The selection of this volcanic butte 20 miles from Boise City as the Initial Point for a survey of the Idaho Territory in 1867 was due to the isolation of its prominence, and that it was far enough west that the meridian would extend northward through the narrow panhandle of the territory all the way to the Canadian border. Today the mound is due south of the town of Meridian, and is topped with a viewing platform reachable via a rough dirt road. Due to the prominance and isolation of the location, it is often vandalized.
The Initial Point viewing platform was built in 1962 by a consortium that included the BLM, the Idaho Society of Professional Engineers, and the county. A marble column was also constructed and inscribed with a text describing the history of the Initial Point. Over the following years the column and other parts of the monument, including the official brass discs, were defaced, shot up, spray painted, or stolen. In 1990, the site was cleaned up and re-dedicated, but by 1996 the new plaques were stolen and the site shot up again. The current Initial Point disc was set into the concreted floor of the platform by the BLM in 2008.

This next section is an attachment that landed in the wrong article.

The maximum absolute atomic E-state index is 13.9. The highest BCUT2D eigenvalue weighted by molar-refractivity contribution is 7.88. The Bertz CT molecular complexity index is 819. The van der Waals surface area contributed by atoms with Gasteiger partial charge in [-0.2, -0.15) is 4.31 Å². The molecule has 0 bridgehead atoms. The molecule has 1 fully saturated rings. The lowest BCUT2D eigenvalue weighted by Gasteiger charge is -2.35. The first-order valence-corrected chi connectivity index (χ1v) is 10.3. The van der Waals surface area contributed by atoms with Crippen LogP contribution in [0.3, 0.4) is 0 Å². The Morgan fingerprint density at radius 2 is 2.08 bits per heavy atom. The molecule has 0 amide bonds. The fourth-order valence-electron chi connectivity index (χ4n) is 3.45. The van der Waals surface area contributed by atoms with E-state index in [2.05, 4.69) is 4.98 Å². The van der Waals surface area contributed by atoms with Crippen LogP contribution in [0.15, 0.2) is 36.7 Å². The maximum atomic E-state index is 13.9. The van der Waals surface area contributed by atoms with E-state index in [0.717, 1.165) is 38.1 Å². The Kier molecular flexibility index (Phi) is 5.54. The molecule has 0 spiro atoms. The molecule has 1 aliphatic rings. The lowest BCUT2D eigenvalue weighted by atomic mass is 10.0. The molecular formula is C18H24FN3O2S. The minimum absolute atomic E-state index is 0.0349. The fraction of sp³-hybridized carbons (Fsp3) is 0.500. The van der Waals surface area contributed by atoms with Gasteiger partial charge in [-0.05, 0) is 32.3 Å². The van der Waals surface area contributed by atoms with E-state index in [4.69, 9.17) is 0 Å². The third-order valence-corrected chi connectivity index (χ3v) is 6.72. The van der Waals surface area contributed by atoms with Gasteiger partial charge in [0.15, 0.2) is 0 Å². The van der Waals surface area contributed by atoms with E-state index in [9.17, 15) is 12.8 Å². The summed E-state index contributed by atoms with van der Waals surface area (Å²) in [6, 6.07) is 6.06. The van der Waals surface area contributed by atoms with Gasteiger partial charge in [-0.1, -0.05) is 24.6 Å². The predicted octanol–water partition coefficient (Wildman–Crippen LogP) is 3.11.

The Initial Point butte rises 170 feet above the surrounding plain.
The access road to the butte lines up with the western baseline.
The latest marker in the concrete pad, from 2008.
The name of the butte is Initial Point.
The Initial Point was used to survey all of Idaho.